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Criminal Law : Theft
?????S1(1) Theft Act 1968
?????Need all elements existing simultaneously. Intro
? Offence of theft found in s1(1) Theft Act 1968.
? AR = appropriation of property belonging to another.
? MR = dishonestly and with an intention to permanently deprive.
? ?? ? Any assumption (s3(1)) of any one right (Morris).
?????S3(1): 'any assumption . . . of the rights of an owner'.
?????R v Morris: Assumption of any one right [re switching price label].
?????Eg, offering for sale (Pitham and Hehl).
??? ?Includes damaging/destroying.
?????Later appropriation (s3(1))
?????Need all elements of theft to exist simultaneously.
?????S3(1)---allows for later appropriation, when missing MR at first appropriation.
?????[[note alternative, Hale continuing appropriation
?????Consent of owner irrelevant (Gomez):
?????Morris, obiter: no appropriation if owner consents.
?????But current law: D can appropriate even with consent of owner, appropriation is a neutral act (R v Gomez). [re, shop manager had consented to sale of electrical goods using stolen cheques
?????Theft of gifts (Hinks): consequence of Gomez ? can be theft of lifetime gifts (Hinks ? appropriation, with consent, can count, re Hinks taking money from 53-yr-old man).
?????Innocent purchasers: s3(2)
?????S3(2): no theft where D purchasers for value in good faith, then later discovers seller had no title to the property, but decides to keep it.
?????R v Adams: purchaser stolen goods in good faith; later discovered they were stolen; appeal quashed [[though if he then tried to sell them, implying he had legal title, would be guilty of fraud]].
Property (s4)??What cannot be stolen: Cannot steal confidential information (Oxford v Moss, re a stolen exam paper)---isn't covered by 'intangible property' in s4(1)). But s4(1) incudes other 'intangible' property---eg copyright, debt, patents, rights under a trust. Cannot steal electricity (Low v Blease, burglar made a phone call, didn't steal electricity). Land (s4(2): 1
?o S4(1) property can be 'real'. o S4(2): cannot steal land/things forming part of land and severed from it, except:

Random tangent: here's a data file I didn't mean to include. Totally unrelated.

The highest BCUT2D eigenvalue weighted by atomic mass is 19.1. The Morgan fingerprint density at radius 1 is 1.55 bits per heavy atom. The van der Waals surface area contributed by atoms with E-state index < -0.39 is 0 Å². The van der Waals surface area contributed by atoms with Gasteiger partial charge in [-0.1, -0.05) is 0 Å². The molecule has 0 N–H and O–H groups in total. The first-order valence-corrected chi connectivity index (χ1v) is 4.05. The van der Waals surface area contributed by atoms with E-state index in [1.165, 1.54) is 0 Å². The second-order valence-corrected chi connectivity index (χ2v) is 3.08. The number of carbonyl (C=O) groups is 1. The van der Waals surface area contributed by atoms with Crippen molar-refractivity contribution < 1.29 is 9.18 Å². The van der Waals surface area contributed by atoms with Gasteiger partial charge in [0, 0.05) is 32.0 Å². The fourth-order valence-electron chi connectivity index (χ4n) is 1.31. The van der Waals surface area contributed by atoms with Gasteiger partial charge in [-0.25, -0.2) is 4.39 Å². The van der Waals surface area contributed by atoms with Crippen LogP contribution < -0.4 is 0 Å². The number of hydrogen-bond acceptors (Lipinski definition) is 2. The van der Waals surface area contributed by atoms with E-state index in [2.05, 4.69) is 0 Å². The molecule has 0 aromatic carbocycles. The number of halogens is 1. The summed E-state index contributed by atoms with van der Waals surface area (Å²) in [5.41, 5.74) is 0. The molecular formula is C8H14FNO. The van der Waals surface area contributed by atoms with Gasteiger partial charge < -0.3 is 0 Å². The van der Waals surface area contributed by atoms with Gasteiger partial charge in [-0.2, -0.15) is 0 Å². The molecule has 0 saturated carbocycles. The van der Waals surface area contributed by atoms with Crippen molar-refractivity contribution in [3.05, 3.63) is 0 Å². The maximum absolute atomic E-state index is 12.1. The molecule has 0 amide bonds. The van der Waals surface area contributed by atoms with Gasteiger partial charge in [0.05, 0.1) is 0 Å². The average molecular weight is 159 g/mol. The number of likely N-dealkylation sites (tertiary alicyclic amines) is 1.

? NOTE this is the general general rule -- cannot steal land, EXCEPT . . . o S4(2)(a): trustee/personal representative. o S4(2)(b): when not in possession of land, and appropriates by severing or after has been severed. o S4(2)(c): under a tenancy S4(3): re mushrooms/flowers/fruit/foliage--> not theft unless for sale/commercial purpose. S4(4): re wild creatures? can steal if reduced into possession.
Belonging to another
?????S5(1): includes 'possession', 'control' and 'proprietary right or interest'.
?????Can steal one's own property (R v Turner (No 2))/s5(1)? own car, garage had possession & control of it.
?????Abandoned property o Just because original owner has no more use for it, doesn't mean abandoned (Williams v Phillips, re goods in dustbin, remains owner until passes to council ? courts don't like to consider property abandoned. o Original owner doesn't abandon just because stops looking (Smith & Hogan, eg lost engagement ring). o Hibbert v McKiernan: lost golf balls not abandoned just because stopped looking. o [[might depend on value/state of the property etc]].
? Possession or control o Turner: can steal own property. o Woodman: can have control of property without knowing you've got it. Re a factory, closed off to trespassers ? in 'control' of site, scrap metal belonged to the company even though didn't know was there. o Parker v British Airways Board: gold bracelet in BA lounge; needed to demonstrate intention to exercise control over lost items; semi-public space. o Parker: Talks about a spectrum---at one extreme, where free access (eg a park), unlikely to have control, would need to take stringent, express steps to intention to control; CF, other extreme, eg a secure bank vault, or a private house, or a secure bank vault, would have clear implied intention to exercise control over things found. In between these extremes: forecourts of petrol stations; unfenced front gardens; public parts of shops, etc. BA lounge was in middle band.
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